A bouillabaisse day at Domaine Tempier* is a finely orchestrated celebration. Behind the scenes, the day begins with Lulu’s visit to Bandol to meet the fishing boats as they return with the night’s catch. When the catch has been unusually rich, the special fish that appear in that day’s bouillabaisse are noted in Lulu’s menu diary—in particular, the pastel-splashed, sinister-looking murène (moray eel), firm-fleshed, with a wild sea taste unlike any other, is always noted, as are Saint-Pierre (John Dory) and mérou (grouper). Always present are baudroie (anglerfish), rascasses (scorpion fish), vives (weevers), rouquiers (wrasses), and serrans (combers).
At least as important as the choice of fish to be presented are the elements that enter into the preparation of the “soupe,” the moistening agent in Lulu’s bouillabaisse. Fish merchants in the region carry crates, labeled “soupe,” of freshly netted, tiny rock fish, varying from less than one inch to three or four inches in length. It’s a pity that guests are never able to admire the extraordinary beauty of these fish before they are transformed into broth. Many of them duplicate, in miniature, the fish that are served whole with a bouillabaisse: thorny black rascasses and red rascasses; grotesque weevers with eyes popping from the tops of their heads; the lovely girelle, or rainbow wrasse, with a wavy, luminous ribbon of or-ange reaching from mouth to tail; other wrasses, bright green or multicolored, dappled or striped; and dozens of combers, among which the serran écriture, with blue and lilac scribbles against a red background, is especially striking. Tiny soles are often present, as well as the blunt-nosed slipper lobsters, called cigales de mer (sea cicadas), whose flesh is the sweetest of all the crustaceans’. Also for the soup, kept in closed crates to prevent their escape, are favouilles—scuttling green shore crabs—whose distinctive spicy, peppery flavor will be recognized immediately by lovers of soupe de poissons or bouillabaisse. Slices of conger eel are usually served with a bouillabaisse, but because its flesh is thickly threaded with fine bones, Lulu prefers to cut up the conger and lose it in the soup. When serving the soup on its own, as a first course, she adds parboiled fresh egg noodles to the strained, reheated soup, dosed with saffron, and sometimes serves giant shrimp tails, grilled in their shells over wood embers, at the same time.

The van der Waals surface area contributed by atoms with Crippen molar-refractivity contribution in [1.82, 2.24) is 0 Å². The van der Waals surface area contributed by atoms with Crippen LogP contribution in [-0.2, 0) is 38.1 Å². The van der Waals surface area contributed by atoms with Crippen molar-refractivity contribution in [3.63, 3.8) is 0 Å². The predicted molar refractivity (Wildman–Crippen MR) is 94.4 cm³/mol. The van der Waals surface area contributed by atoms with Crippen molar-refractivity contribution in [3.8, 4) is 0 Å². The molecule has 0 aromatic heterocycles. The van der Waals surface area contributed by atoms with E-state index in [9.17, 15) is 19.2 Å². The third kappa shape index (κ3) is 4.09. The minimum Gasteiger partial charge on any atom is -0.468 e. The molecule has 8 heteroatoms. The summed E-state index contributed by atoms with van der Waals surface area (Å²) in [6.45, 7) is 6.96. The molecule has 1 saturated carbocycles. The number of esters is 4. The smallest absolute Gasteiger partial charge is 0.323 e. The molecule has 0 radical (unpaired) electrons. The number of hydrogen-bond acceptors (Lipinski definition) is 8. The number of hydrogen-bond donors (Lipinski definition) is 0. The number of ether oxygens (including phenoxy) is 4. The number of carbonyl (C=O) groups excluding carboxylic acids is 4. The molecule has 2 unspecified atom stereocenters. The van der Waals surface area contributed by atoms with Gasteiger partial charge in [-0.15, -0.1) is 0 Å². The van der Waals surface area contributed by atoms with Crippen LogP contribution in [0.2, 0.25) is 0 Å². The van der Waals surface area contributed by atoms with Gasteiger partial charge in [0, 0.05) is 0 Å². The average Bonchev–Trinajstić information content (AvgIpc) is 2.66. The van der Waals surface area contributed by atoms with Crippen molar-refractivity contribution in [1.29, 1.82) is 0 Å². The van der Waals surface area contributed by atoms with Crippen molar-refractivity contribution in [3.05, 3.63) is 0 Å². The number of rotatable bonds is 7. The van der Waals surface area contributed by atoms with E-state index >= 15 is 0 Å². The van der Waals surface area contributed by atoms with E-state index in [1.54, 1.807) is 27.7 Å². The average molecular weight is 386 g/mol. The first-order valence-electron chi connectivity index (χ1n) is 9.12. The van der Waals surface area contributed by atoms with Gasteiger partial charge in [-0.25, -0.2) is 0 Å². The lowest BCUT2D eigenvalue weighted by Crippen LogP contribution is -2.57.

Part of the magic of Lulu’s bouillabaisse depends on beautiful weather and guest participation in the final steps of its prepara-tion. The table is set on the long terrace in front of the house. Vin rosé and tapénade crusts are served on the terrace while François prepares a fruitwood fire in the nearby garden path. Mortars of rouille are placed at the table, and the fish—some whole, others sliced or filleted—aglint in their saffron-olive oil marinade, are presented on a huge platter to be admired. The soup is poured into an antique copper caldron, gleaming inside, blackened on the outside from the smoke of a hundred bouillabaisse fires; it is placed on a tripod over the fire, and everyone gathers around, glass in hand, to watch the ritual addition of potatoes, mussels, angler-fish, rascasses, and the other fish, in that order. “Maybe the mussels are overcooked,” says Lulu, “but it is the flavor that counts—I put them into the pot before adding the fish so they won’t get in my way when I serve the fish onto a platter. I don’t calculate different cooking times for the different fish because I use only firm-fleshed varieties—anglerfish and rascasses take a little longer than the oth-ers, so they go in first and come out last.” Shortly after taking these notes, I assisted at the preparation of a beautiful bouillabaisse in which the mussels were added after the fish. More recently, a cou-ple of octopus, cleaned and deep-frozen in advance to tenderize the flesh, unfrozen overnight, cut into small pieces, and simmered for an hour in a court-bouillon (which was then added to the fish soup base), were added to the boiling broth at the same time as the fish, with the mussels thrown on top. Never has a bouillabaisse been more sumptuous.